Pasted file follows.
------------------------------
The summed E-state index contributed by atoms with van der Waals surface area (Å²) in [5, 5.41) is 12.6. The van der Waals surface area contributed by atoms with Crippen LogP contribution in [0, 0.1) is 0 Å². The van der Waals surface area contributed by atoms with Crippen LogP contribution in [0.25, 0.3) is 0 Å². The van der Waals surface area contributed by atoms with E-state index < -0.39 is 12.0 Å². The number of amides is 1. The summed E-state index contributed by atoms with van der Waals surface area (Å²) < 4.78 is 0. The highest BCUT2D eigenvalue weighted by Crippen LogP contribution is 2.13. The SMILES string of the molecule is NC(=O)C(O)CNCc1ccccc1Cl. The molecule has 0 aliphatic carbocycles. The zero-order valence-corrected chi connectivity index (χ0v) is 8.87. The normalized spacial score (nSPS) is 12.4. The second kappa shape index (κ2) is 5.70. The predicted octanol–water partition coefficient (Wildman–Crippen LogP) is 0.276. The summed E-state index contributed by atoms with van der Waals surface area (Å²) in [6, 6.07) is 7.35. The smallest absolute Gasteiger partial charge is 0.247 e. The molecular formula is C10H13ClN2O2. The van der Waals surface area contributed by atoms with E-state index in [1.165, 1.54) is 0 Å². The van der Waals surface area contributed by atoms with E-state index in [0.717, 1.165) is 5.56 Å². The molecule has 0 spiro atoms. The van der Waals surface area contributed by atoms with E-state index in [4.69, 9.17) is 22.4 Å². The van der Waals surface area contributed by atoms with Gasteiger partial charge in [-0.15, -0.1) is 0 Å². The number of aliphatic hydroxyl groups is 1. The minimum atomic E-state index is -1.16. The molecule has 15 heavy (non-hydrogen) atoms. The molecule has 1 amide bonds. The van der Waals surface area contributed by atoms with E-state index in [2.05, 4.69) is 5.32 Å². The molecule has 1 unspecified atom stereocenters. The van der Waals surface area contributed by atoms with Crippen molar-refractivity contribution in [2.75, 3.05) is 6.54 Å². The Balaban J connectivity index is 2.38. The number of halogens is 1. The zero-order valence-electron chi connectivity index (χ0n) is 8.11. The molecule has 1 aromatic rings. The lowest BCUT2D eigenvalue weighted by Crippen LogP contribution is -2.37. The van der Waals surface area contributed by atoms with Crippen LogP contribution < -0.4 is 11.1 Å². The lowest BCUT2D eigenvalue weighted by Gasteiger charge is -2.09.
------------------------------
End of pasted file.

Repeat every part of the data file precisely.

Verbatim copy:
The summed E-state index contributed by atoms with van der Waals surface area (Å²) in [5, 5.41) is 12.6. The van der Waals surface area contributed by atoms with Crippen LogP contribution in [0, 0.1) is 0 Å². The van der Waals surface area contributed by atoms with Crippen LogP contribution in [0.25, 0.3) is 0 Å². The van der Waals surface area contributed by atoms with E-state index < -0.39 is 12.0 Å². The number of amides is 1. The summed E-state index contributed by atoms with van der Waals surface area (Å²) < 4.78 is 0. The highest BCUT2D eigenvalue weighted by Crippen LogP contribution is 2.13. The SMILES string of the molecule is NC(=O)C(O)CNCc1ccccc1Cl. The molecule has 0 aliphatic carbocycles. The zero-order valence-corrected chi connectivity index (χ0v) is 8.87. The normalized spacial score (nSPS) is 12.4. The second kappa shape index (κ2) is 5.70. The predicted octanol–water partition coefficient (Wildman–Crippen LogP) is 0.276. The summed E-state index contributed by atoms with van der Waals surface area (Å²) in [6, 6.07) is 7.35. The smallest absolute Gasteiger partial charge is 0.247 e. The molecular formula is C10H13ClN2O2. The van der Waals surface area contributed by atoms with E-state index in [1.165, 1.54) is 0 Å². The van der Waals surface area contributed by atoms with E-state index in [0.717, 1.165) is 5.56 Å². The molecule has 0 spiro atoms. The van der Waals surface area contributed by atoms with E-state index in [4.69, 9.17) is 22.4 Å². The van der Waals surface area contributed by atoms with Gasteiger partial charge in [-0.15, -0.1) is 0 Å². The number of aliphatic hydroxyl groups is 1. The minimum atomic E-state index is -1.16. The molecule has 15 heavy (non-hydrogen) atoms. The molecule has 1 amide bonds. The van der Waals surface area contributed by atoms with E-state index in [2.05, 4.69) is 5.32 Å². The molecule has 1 unspecified atom stereocenters. The van der Waals surface area contributed by atoms with Crippen molar-refractivity contribution in [2.75, 3.05) is 6.54 Å². The Balaban J connectivity index is 2.38. The number of halogens is 1. The zero-order valence-electron chi connectivity index (χ0n) is 8.11. The molecule has 1 aromatic rings. The lowest BCUT2D eigenvalue weighted by Crippen LogP contribution is -2.37. The van der Waals surface area contributed by atoms with Crippen LogP contribution < -0.4 is 11.1 Å². The lowest BCUT2D eigenvalue weighted by Gasteiger charge is -2.09.